By Venture Mortgage Corporation
See the first article in this series entitled, "The Foundations of Commercial Real Estate Financing".
Now that we’ve gone over the basics of commercial real estate financing, it’s time to discuss how a lender comes to agree to mortgage your commercial property.
In this article, we’ll discuss the lender’s point of view on a multifamily loan and find out what they are looking for when considering the investment.
Lenders need details, so you should be prepared with as many records as possible to allow for a full understanding of the lending situation. For this property type, lenders look at several components when deciding whether a property is a good investment and if the loan is likely to be repaid as agreed:
1) Current and Historical Cash Flow: Lenders want to know that the property will generate sufficient cash to make the monthly debt service (mortgage) payments. In the case of the multifamily property, lenders will analyze the current rent roll (a consolidated report showing the names of tenants, rent amounts, and lease termination dates) and expenses to determine net operating income. Net operating income, or NOI, is defined as income minus expenses before mortgage payments. Lenders use a ratio known as the debt service coverage ratio (DSCR) to ensure that cash flow is sufficient to cover the mortgage payments with some additional cushion, and they generally like it to be >1.20. DSCR is the NOI divided by the annual mortgage payment, and a positive DSCR reflects a property with a positive cash flow.
2) Borrower’s Financial Situation: A lender will need to feel confident that the borrower, borrowers, or borrowing entity is in good financial standing. This generally means having liquid capital (read:cash in the bank) available for at least 20% down toward the purchase price of the property and the equivalent of 6-9 months’ mortgage payments worth of capital reserves. Additionally, lenders will often look at a borrower’s personal credit score: anything under 680 will raise questions about repayment willingness and ability. Any past adverse credit action (foreclosures, short sales, liens, judgements, and collection accounts) will need to be documented, explained, and corrected to the lender’s satisfaction.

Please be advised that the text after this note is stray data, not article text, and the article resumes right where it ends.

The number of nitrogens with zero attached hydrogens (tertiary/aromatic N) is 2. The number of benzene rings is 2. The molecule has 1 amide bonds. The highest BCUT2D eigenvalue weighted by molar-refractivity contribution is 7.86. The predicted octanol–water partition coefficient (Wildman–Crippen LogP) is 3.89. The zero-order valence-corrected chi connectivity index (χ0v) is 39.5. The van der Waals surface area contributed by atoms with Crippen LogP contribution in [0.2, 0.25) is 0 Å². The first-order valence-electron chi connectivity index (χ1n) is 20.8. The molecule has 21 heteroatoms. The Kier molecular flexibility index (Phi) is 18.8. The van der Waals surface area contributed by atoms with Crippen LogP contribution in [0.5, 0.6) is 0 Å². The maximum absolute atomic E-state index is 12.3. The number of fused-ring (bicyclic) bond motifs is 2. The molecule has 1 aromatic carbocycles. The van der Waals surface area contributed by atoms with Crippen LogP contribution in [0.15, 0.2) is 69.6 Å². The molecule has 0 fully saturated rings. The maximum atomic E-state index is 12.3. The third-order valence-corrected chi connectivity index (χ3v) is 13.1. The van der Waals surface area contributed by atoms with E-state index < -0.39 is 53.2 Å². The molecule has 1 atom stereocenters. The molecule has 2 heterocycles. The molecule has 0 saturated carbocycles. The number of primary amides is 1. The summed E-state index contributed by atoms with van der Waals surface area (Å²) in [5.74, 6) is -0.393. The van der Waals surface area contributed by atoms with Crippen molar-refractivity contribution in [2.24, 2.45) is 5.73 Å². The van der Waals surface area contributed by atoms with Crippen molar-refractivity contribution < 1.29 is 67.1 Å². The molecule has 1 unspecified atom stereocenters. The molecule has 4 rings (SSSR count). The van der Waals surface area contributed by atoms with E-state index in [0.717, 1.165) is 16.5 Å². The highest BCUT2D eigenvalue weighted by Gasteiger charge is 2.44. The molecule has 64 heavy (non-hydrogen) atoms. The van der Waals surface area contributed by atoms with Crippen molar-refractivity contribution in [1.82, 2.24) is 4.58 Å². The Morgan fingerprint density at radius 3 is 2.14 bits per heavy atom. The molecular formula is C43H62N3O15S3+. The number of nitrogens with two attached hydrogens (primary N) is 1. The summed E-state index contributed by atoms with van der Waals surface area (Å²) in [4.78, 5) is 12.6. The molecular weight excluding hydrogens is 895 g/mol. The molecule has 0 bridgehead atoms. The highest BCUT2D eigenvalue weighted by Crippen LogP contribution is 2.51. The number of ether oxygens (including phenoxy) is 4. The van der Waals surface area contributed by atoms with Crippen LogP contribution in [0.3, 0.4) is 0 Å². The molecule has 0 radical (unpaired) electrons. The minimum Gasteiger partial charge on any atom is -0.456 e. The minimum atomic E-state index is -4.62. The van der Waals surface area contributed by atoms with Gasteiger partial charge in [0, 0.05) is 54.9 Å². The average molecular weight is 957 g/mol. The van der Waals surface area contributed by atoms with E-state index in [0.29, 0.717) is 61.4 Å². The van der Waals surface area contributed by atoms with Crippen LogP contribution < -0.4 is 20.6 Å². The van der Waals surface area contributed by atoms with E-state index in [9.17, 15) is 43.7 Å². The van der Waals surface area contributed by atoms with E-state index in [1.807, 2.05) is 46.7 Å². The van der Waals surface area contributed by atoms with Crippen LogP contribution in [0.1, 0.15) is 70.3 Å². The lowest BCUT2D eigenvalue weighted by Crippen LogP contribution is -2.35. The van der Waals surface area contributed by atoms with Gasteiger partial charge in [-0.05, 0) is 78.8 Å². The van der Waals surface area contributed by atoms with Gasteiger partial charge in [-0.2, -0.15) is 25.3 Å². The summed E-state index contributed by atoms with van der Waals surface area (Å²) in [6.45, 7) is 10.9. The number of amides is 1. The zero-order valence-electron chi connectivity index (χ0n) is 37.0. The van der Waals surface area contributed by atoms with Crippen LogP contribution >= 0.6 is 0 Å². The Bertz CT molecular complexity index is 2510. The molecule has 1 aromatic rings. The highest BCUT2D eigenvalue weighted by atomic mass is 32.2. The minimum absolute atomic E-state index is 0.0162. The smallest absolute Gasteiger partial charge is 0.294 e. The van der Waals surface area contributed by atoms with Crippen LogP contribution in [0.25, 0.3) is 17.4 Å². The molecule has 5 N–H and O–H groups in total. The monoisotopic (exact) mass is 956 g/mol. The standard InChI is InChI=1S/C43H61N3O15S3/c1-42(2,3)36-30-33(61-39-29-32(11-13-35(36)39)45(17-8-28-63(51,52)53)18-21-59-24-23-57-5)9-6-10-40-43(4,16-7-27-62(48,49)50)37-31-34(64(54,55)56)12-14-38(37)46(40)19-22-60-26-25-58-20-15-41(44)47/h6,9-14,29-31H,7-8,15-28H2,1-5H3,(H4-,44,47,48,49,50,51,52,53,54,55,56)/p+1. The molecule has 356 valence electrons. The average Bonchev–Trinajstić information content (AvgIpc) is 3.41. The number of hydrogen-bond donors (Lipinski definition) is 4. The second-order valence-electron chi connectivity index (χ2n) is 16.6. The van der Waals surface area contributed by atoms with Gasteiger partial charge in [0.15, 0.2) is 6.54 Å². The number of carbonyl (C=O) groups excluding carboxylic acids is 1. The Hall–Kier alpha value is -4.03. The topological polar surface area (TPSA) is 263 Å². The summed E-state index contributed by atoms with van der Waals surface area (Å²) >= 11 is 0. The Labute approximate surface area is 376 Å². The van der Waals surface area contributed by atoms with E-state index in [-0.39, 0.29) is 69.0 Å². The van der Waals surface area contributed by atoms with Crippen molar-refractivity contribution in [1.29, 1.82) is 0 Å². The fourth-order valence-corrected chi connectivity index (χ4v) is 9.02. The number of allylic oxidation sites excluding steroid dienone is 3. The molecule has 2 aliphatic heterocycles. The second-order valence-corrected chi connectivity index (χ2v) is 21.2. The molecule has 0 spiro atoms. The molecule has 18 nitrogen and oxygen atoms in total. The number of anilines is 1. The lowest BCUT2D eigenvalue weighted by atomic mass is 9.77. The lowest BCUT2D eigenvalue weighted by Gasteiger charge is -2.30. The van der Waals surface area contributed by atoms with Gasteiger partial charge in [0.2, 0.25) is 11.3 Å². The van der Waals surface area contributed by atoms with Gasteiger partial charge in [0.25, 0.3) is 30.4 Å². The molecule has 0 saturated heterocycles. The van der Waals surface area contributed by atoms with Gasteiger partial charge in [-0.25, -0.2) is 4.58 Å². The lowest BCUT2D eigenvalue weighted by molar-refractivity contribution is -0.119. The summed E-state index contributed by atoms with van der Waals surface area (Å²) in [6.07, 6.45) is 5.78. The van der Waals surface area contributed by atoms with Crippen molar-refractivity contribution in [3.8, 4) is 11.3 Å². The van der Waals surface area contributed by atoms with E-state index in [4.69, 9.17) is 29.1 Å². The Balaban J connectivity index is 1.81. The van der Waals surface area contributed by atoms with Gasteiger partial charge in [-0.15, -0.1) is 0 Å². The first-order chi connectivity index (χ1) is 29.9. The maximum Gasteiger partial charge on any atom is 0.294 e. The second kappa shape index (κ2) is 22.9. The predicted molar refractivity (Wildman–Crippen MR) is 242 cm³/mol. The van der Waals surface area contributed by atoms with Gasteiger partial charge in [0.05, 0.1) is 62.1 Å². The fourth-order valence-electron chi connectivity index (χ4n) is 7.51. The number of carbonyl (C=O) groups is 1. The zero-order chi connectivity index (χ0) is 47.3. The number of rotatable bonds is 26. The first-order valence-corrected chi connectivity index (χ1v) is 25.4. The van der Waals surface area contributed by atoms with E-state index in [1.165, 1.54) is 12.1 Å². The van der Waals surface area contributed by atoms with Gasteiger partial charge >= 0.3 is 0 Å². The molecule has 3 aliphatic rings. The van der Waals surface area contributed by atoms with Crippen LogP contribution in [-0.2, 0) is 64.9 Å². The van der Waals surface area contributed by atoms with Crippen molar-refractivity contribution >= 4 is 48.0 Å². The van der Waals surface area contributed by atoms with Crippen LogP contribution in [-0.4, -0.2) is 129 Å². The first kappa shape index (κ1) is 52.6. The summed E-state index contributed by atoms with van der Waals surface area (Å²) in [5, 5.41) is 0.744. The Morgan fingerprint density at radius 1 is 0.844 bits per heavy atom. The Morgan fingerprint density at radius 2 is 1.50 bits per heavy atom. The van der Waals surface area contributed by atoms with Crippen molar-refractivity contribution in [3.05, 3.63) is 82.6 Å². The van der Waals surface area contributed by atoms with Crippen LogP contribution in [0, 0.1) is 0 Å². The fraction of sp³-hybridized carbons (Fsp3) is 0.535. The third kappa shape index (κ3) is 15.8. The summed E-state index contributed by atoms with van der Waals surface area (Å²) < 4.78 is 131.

3) Condition of the Property: The lender will want to look at the property and the surrounding area. Is the area rapidly decreasing in population or in an economic decline? Does the population support an acceptable (low) vacancy rate? Are the current rents reasonable and sustainable? Are the amenities of the property available in line with other comparable properties, ensuring that it attracts occupants in the market? Is there deferred any deferred maintenance (i.e., a roof that will need to be replaced in the next six months)? An appraisal will evaluate the market value of the property considering these and other pertinent factors. Remember, lenders base loan amounts on the appraised value of the property and its ability to cover the debt service (i.e., a DSCR >1.20), not the price that the seller is asking. If the appraisal comes in far below what is expected, the lender will hold to the loan-to-value metric based on the appraised value.
This is a fairly extensive, but not exhaustive, list of lender considerations regarding multifamily properties. A lender would not be doing you, or itself, any favors by accepting mortgages on properties that are unlikely to cash flow and increase in value. Additionally, a poor multifamily investment can spell financial ruin for a new (or any) investor, especially one without sufficient capital reserves to weather an unexpected storm.